A = { (x1, 0.4), (x2, 0.8), (x3, 1.0), (x4, 0.0)}

B = { (x1, 0.4), (x2, 0.3), (x3, 0.0), (x4, 0.0) }

h(A, B) = | 0.4 – 0.4 | + | 0.8 – 0.3| + | 1.0 – 0.0 | + | 0.0 – 0.0 | = 1.5

Relative Hamming distance:

Relative hamming distance is the average distance between elements. which is computed as h(A, B) / n, where n denotes the number of elements in the fuzzy set.

For above data, relative hamming distance = 1.5 / 4 = 0.375

Manhattan Distance:

Manhattan distance is also popularly known as city block distance, L1 norm or rectilinear distance. It is computed by taking the sum of the absolute difference of Cartesian coordinates.

Euclidean distance between points (x1, y1) and (x2, y2) is computed as,

d = |x1 – x2| + |y1 – y2|

For fuzzy sets, hamming distance and manhattans distance are identical.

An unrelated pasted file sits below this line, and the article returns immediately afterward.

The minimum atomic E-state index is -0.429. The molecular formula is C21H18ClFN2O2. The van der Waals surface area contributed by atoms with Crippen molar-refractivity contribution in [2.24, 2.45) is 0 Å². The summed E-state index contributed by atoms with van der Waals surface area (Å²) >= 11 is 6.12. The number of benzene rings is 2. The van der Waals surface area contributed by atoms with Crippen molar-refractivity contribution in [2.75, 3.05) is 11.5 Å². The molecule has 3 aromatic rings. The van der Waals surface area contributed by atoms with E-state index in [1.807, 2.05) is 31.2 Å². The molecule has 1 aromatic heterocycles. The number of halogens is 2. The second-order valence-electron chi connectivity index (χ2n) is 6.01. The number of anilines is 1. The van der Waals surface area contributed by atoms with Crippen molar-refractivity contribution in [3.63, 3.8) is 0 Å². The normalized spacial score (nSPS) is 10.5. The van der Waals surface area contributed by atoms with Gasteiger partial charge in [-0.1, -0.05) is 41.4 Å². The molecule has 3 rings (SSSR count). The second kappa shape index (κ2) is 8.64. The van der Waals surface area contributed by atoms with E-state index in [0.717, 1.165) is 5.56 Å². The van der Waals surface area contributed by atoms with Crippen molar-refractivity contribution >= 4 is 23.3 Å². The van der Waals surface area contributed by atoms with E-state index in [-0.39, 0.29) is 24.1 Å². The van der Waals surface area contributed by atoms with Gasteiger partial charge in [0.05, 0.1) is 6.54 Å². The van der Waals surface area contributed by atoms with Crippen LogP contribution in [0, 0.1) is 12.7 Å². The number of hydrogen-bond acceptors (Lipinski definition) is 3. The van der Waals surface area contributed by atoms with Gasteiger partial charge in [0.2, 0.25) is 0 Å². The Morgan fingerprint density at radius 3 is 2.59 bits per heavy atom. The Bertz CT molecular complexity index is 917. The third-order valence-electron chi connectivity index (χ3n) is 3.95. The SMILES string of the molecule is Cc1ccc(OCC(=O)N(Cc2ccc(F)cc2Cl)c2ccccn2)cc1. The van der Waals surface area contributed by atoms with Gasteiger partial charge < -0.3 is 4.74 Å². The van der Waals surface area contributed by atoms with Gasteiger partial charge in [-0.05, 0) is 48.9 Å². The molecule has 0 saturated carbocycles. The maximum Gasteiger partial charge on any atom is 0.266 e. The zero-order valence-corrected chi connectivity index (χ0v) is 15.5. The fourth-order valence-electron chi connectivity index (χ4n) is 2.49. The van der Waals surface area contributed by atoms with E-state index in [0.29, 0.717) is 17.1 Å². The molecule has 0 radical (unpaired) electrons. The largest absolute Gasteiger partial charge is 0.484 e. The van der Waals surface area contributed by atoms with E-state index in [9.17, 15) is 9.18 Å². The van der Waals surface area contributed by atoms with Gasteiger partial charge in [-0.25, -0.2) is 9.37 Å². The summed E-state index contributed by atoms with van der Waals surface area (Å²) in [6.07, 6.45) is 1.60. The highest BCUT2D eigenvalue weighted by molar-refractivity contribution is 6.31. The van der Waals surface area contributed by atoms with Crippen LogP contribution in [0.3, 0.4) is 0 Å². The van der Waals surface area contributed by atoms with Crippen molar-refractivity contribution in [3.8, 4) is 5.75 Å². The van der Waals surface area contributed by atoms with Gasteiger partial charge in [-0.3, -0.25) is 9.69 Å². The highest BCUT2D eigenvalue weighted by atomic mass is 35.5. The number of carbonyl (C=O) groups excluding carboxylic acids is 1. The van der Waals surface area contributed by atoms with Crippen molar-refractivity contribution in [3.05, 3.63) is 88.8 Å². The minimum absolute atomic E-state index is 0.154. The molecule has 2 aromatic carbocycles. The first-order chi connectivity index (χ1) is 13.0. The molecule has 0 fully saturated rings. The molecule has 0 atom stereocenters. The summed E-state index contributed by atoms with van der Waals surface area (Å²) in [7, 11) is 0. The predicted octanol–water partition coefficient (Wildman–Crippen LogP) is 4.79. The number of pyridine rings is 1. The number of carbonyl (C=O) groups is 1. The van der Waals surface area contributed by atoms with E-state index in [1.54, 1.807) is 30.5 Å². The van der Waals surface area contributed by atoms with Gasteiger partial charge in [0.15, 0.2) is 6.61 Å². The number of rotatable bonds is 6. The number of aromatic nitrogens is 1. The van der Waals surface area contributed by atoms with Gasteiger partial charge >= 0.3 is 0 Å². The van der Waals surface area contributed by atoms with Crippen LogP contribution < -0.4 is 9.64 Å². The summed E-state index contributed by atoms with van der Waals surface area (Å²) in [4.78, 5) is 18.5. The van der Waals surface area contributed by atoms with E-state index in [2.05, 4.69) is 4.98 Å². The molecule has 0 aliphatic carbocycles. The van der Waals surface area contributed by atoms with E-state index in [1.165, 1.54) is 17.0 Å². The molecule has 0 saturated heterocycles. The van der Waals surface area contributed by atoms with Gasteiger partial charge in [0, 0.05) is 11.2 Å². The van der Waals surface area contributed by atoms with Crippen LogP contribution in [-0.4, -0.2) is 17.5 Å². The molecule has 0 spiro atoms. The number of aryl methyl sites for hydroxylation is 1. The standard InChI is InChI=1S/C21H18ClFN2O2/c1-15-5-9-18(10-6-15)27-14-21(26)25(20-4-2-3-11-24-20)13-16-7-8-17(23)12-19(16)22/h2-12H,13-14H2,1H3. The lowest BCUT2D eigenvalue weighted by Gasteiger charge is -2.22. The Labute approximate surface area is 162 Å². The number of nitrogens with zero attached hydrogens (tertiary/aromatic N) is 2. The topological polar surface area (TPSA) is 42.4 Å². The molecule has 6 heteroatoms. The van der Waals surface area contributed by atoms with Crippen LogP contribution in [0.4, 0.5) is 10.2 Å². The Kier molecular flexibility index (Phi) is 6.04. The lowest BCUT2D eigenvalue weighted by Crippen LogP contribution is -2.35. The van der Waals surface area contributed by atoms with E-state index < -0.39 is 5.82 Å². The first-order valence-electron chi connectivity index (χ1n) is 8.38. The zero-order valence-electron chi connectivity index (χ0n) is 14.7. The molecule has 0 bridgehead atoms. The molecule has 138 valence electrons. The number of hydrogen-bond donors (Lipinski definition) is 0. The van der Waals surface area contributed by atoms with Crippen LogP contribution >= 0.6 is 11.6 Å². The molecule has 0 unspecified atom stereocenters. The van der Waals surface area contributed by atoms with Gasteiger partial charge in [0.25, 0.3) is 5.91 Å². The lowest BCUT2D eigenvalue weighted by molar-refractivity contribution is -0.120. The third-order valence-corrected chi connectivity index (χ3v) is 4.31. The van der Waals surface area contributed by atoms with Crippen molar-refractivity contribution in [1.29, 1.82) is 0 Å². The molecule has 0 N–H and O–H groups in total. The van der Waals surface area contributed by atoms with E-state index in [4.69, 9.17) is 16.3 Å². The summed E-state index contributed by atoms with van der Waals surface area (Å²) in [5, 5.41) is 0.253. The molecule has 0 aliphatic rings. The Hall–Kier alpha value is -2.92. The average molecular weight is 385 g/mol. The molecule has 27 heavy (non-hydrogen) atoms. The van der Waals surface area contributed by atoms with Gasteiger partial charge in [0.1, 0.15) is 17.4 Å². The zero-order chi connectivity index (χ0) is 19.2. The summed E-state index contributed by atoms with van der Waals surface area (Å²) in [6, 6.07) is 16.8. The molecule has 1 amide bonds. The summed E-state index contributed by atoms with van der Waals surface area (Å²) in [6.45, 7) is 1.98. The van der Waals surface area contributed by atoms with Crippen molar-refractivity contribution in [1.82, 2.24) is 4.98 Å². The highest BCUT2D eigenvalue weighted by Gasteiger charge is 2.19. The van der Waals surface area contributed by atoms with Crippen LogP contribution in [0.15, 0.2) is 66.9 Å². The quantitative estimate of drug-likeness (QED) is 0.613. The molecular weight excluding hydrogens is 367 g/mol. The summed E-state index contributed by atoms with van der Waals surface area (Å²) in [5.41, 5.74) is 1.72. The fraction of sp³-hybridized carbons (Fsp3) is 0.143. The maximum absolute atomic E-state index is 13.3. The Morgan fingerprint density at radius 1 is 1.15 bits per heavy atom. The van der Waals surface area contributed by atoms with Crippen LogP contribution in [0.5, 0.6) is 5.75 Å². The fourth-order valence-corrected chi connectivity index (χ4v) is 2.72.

In chess, the way an elephant moves from one board position to other is measured using Manhattan distance.  The distance between two points is measured along axes at right angles.

Euclidean distance:

Euclidean distance is one of the most popular distance measures. It is also known as Pythagorean distance or L2 norm. Euclidean distance between two points in Euclidean space is simply the length of the line joining those two points.

In the simplest form, Euclidean distance is the distance between two points on a 2D plane measured using a scale/ruler. It is the minimum physical distance between two points. This can be visualized as,

distance and similarity measures
Visualization of Euclidean distance

Euclidean distance between points (x1, y1) and (x2, y2) is computed as,

distance and similarity measures
Euclidean distance between two points

We can generalize this equation to find the Euclidean distance between vectors or fuzzy sets of length n.

Generalized Euclidean distance formula
Generalized Euclidean distance formula

Example:

Let us compute the Euclidean distance between given two fuzzy sets:

A = { (x1, 0.4), (x2, 0.8), (x3, 1.0), (x4, 0.0)}